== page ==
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Translating evidence into practice: The role & network of the CoE for Public Health. H. McAneney 1, 2, J.F. McCann 2, 3, L. Prior 3, 4, J. Wilde 3, 5 and.

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Presentation on theme: "Translating evidence into practice: The role & network of the CoE for Public Health. H. McAneney 1, 2, J.F. McCann 2, 3, L. Prior 3, 4, J. Wilde 3, 5 and."— Presentation transcript:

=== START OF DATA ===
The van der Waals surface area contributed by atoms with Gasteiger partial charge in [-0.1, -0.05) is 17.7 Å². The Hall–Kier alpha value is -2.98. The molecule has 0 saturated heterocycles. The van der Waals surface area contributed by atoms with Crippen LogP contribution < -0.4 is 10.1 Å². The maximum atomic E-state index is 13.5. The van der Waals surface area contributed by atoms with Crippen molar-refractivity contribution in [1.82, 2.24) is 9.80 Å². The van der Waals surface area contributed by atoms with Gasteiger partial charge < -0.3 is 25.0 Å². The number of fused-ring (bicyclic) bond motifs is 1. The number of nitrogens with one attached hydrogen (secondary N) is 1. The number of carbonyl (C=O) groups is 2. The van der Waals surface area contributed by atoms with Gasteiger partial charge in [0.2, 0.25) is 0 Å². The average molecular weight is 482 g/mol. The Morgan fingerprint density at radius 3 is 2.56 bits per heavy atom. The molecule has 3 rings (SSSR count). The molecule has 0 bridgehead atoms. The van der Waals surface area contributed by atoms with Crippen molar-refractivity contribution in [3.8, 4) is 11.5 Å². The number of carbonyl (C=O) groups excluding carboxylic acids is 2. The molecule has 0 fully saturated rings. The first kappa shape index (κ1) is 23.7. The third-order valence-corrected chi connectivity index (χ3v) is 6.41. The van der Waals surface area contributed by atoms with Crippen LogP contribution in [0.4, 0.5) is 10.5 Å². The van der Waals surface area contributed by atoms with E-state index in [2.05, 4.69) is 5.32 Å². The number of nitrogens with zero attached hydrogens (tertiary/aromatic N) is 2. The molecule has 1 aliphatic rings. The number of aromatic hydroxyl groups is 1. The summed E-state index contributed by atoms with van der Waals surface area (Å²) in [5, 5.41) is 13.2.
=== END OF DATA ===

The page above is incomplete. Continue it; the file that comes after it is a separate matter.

1 Translating evidence into practice: The role & network of the CoE for Public Health. H. McAneney 1, 2, J.F. McCann 2, 3, L. Prior 3, 4, J. Wilde 3, 5 and F. Kee 1, 3 1 School of Medicine, Dentistry and Biomedical Sciences, Queen's University Belfast 2 School of Mathematics and Physics, Queen's University Belfast 3 Centre of Excellence for Public Health (Northern Ireland) 4 School of Sociology, Social Policy and Social Work, Queen's University Belfast 5 The Institute of Public Health in Ireland Abstract Over the last five years within the UK, the Research Councils, the Department of Health and major charities such as the Wellcome Trust, have begun to address the need to build capacity in public health research and to ensure better mechanisms for translating evidence into practice. Following reports such as Public Health Sciences: Challenges and Opportunities, major new ventures such as the National Prevention Research Initiative, the creation of Public Health Research Centres of Excellence, and the new public health stream of the National Institute for Health Research, appear to have forged a common purpose to support “better research for better health” [1]. This study has capitalized on the occasion of the launch of one such Centre to describe the social networks of its stakeholders and investigate the nature and extent of the relationships between them.Abstract Conclusions Using results obtained from 98 respondents from 44 organizations and research clusters we have been able to assess the expectations, goals, and network connections of the respondents. Analysis of data on participant expectations and personal goals suggest that the academic members of the network were more likely to expect the work of the Centre to produce new knowledge as compared to non-academics, but less likely to expect the Centre to generate health interventions and influence health policy. Academics were also less strongly oriented than non-academics to knowledge transfer as a personal goal, though more confident that research findings would be diffused beyond the immediate network. A social network analysis of our data suggests that a central core of around 5 nodes is crucial to overall configuration of the regional public health network in Northern Ireland, and that whilst the overall network structure is fairly robust, the connections, between some component parts of the network - such as academics and the third sector - are unidirectional.Conclusions Block modelling Block-modelling (or positional analysis) partitions the nodes into structurally equivalent or attribute based sets [6,7]. In mathematical terms, the adjacency matrix is rearranged to form a specified number of blocks, wherein each block contains nodes with the same attribute. The 193 organisations depicted in Figure 3 were organised according to their work sector, as were listed in Table 3. Block modelling Block-modelling (or positional analysis) partitions the nodes into structurally equivalent or attribute based sets [6,7]. In mathematical terms, the adjacency matrix is rearranged to form a specified number of blocks, wherein each block contains nodes with the same attribute. The 193 organisations depicted in Figure 3 were organised according to their work sector, as were listed in Table 3. References: 1.Best Research for Best Health. A new national health research strategy. Department of Health, Jordan, A., McCall, J., Moore, W., Reid, H., Stewart, D., Health Systems in Transition: Northern Ireland. Copenhagen, WHO Regional Office for Europe on behalf of the European Observatory on Health Systems and Policies. 3.www.qub.ac.uk/coewww.qub.ac.uk/coe 4.Borgatti, S. P., Everett, M. G., Freeman, L. C., Ucinet 6 for Windows: Software for Social Network Analysis. Harvard: Analytic Technologies. 5.SPSS for Windows, Rel Chicago: SPSS Inc Carrington, P. J., Scott, J., Wasserman, S. (Eds.), February Models and Methods in Social Network Analysis (Structural Analysis in the Social Sciences). Cambridge University Press. 7.Nelson, R. E., The use of blockmodelling in the study of organization structure: A methodological proposal. Organization Studies 7, 75–85.References: 1.Best Research for Best Health. A new national health research strategy. Department of Health, Jordan, A., McCall, J., Moore, W., Reid, H., Stewart, D., Health Systems in Transition: Northern Ireland. Copenhagen, WHO Regional Office for Europe on behalf of the European Observatory on Health Systems and Policies. 3.www.qub.ac.uk/coewww.qub.ac.uk/coe 4.Borgatti, S. P., Everett, M. G., Freeman, L. C., Ucinet 6 for Windows: Software for Social Network Analysis. Harvard: Analytic Technologies. 5.SPSS for Windows, Rel Chicago: SPSS Inc Carrington, P. J., Scott, J., Wasserman, S. (Eds.), February Models and Methods in Social Network Analysis (Structural Analysis in the Social Sciences). Cambridge University Press. 7.Nelson, R. E., The use of blockmodelling in the study of organization structure: A methodological proposal. Organization Studies 7, 75–85. Figure 5: A bubble chart of values attributed to impact and strength of collaboration. Both measures were rated from high (1) to low (3). A bubble chart is a two-dimensional scatter plot where a third variable is represented by the size of the points, in this case the frequency of choice. The coefficient of correlation between impact and strength is r = Therefore both are duly considered in Table 7. Figure 4: Reduced block-model of network were nodes have been partitioned into structurally equivalent sets. The shape of the node is representative of the type of organisation (see caption to Figure 3). Node size corresponds to the number of organisations grouped together within each sector. Numbers close to each node indicate the number of nominations from one sector type toward another. Note that the network is unidirectional between academics and the third sector. Background: The NI Health Care System The NI health care system has gone under major reforms in the last few years. In November 2005, the Secretary of State for Northern Ireland announced a radical restructure of public administration structures within the province. The number of public bodies have been reduced significantly to make the public sector more streamlined and economically efficient. The impact on health and social care has been significant [2]. The details given below were correct at the time of the launch of the CoE in 2008, prior to the further reforms initiated on 1 st April Background: The NI Health Care System The NI health care system has gone under major reforms in the last few years. In November 2005, the Secretary of State for Northern Ireland announced a radical restructure of public administration structures within the province. The number of public bodies have been reduced significantly to make the public sector more streamlined and economically efficient. The impact on health and social care has been significant [2]. The details given below were correct at the time of the launch of the CoE in 2008, prior to the further reforms initiated on 1 st April Table 1: Population sizes of the four health and social services boards, 2002 [2]. Figure 1: The four Health and Social Services Boards [2]. Chart 1: Organizational structure of the health service [2]. Table 2: Abbreviations of organisational names Figure 2: The five Health and Social Care Trusts within NI. Source Table 7: Root mean sum of squares (RMSS), of impact (x) and strength (y) that participants regarded their contact with organisations. Scale of 1(high) - 3 (low), as partitioned/blocked into sectors. RMSS range of strong  ( ) to  ( ). Entry (i : j) from row i and column j, gives the RMSS from block i to block j. Those tran-sectoral connections with values missing may not be due to a lack of interaction, but rather a lack of data being collected at the CoE launch. For example, no For-Profit organisation responded to the questionnaire and hence there were no nominations from this to other sectors. Network measures Centrality is a structural attribute of nodes in a network and is a measure of the contribution of network position to the importance, influence or prominence of an actor in a network. Centralisation is a network level measure which gives information regarding the overall network structure. Network measures Centrality is a structural attribute of nodes in a network and is a measure of the contribution of network position to the importance, influence or prominence of an actor in a network. Centralisation is a network level measure which gives information regarding the overall network structure. Table 5: Top 6 nodes by degree, eigenvector and betweenness centrality measures [4,6] of Figure 3. See Table 2 for meaning of abbreviations. Regardless of measure, the same few organisations are central. Note the elevated position of the RDO in eigenvector and betweenness centrality. Table 6: Centralisation measures of the network [4,6]. Note that the eigenvector centralisation, a weighted degree measure, indicates a cluster of a few dominate organisations, central in the network structure. Other values indicate a robust network. CoE for Public Health (NI) Network Initial work carried out included the creation, coding and analysis of a questionnaire on those who attended the launch of the UKCRC funded Centre of Excellence for Public Health (NI) [3]. This was to discern the potential placement of the CoE and the necessary role it could play within the local health sector. This involved obtaining the necessary information through questionnaires, of which 98 were returned. From the information given, a representation of the public health care sector within Northern Ireland was created and analysed. This involved the use of UCINET, Netdraw and SPSS software packages. CoE for Public Health (NI) Network Initial work carried out included the creation, coding and analysis of a questionnaire on those who attended the launch of the UKCRC funded Centre of Excellence for Public Health (NI) [3]. This was to discern the potential placement of the CoE and the necessary role it could play within the local health sector. This involved obtaining the necessary information through questionnaires, of which 98 were returned. From the information given, a representation of the public health care sector within Northern Ireland was created and analysed. This involved the use of UCINET, Netdraw and SPSS software packages. Figure 3: Network of 193 organisations and research clusters as named by attendees at launch. The shape of a node is representative of the type of organisation:  = Statutory Public Health Delivery (53); = Policy-making, standard setting and professionals (37);  = Third Sector (27);  = Academic (60);  = Commissioners of research (11); = For- Profit (4); and + = Primary Care (1). The colour of the nodes is then an indication as to whether that organisation was present at the symposium (blue if present, grey if not) and whether it has representation within the CoE (red). Lastly, the colour of the ties (edges) is an indicator of whether the relation is reciprocated or not. The red dashed ties denote reciprocated nominations (e.g. A  B) whilst black solid ties are one-way nominations, where an organisation has named another but not vice versa (e.g. A  B and A  B). Table 3: Profile of participants of the questionnaire. 59 respondents were from the academic sector reflecting the composition of the CoE centred in the University, and will be reflected in the network structures. Table 4: How academic and non-academic participants personal goals relate to those of the UKCRC Northern Ireland Centre of Excellence in Public Health Research, with a chi-square test performed to see if these were the same. Note that non-academics’ goals are more strongly aligned with ‘Knowledge brokerage’ when compared to those of the academics (p-value = 0.002).